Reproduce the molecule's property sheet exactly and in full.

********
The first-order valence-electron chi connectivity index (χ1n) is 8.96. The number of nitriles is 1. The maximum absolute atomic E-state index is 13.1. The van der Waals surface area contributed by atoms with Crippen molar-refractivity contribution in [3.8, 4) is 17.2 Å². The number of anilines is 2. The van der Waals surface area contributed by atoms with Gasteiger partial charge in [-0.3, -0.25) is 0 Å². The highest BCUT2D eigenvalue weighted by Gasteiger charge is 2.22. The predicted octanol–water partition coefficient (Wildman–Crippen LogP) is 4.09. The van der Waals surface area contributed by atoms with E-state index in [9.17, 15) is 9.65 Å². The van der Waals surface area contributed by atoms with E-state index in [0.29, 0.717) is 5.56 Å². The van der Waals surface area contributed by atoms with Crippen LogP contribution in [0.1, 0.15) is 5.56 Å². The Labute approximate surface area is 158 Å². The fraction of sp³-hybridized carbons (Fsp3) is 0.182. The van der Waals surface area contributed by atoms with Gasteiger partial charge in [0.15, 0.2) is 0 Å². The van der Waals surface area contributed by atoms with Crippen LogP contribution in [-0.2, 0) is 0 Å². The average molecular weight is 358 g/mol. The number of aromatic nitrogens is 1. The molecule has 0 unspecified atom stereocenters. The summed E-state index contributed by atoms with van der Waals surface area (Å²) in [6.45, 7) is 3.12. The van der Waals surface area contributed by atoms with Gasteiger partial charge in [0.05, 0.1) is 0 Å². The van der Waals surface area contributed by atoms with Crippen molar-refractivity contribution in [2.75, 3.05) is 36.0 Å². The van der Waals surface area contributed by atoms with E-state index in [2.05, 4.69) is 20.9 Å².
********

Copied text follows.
The first-order valence-electron chi connectivity index (χ1n) is 8.96. The number of nitriles is 1. The maximum absolute atomic E-state index is 13.1. The van der Waals surface area contributed by atoms with Crippen molar-refractivity contribution in [3.8, 4) is 17.2 Å². The number of anilines is 2. The van der Waals surface area contributed by atoms with Gasteiger partial charge in [-0.3, -0.25) is 0 Å². The highest BCUT2D eigenvalue weighted by Gasteiger charge is 2.22. The predicted octanol–water partition coefficient (Wildman–Crippen LogP) is 4.09. The van der Waals surface area contributed by atoms with E-state index in [9.17, 15) is 9.65 Å². The van der Waals surface area contributed by atoms with E-state index in [0.29, 0.717) is 5.56 Å². The van der Waals surface area contributed by atoms with Crippen LogP contribution in [0.1, 0.15) is 5.56 Å². The Labute approximate surface area is 158 Å². The fraction of sp³-hybridized carbons (Fsp3) is 0.182. The van der Waals surface area contributed by atoms with Gasteiger partial charge in [0.15, 0.2) is 0 Å². The van der Waals surface area contributed by atoms with Crippen LogP contribution in [-0.2, 0) is 0 Å². The average molecular weight is 358 g/mol. The number of aromatic nitrogens is 1. The molecule has 0 unspecified atom stereocenters. The summed E-state index contributed by atoms with van der Waals surface area (Å²) in [6.45, 7) is 3.12. The van der Waals surface area contributed by atoms with Gasteiger partial charge in [0.05, 0.1) is 0 Å². The van der Waals surface area contributed by atoms with Crippen molar-refractivity contribution in [2.75, 3.05) is 36.0 Å². The van der Waals surface area contributed by atoms with E-state index in [2.05, 4.69) is 20.9 Å².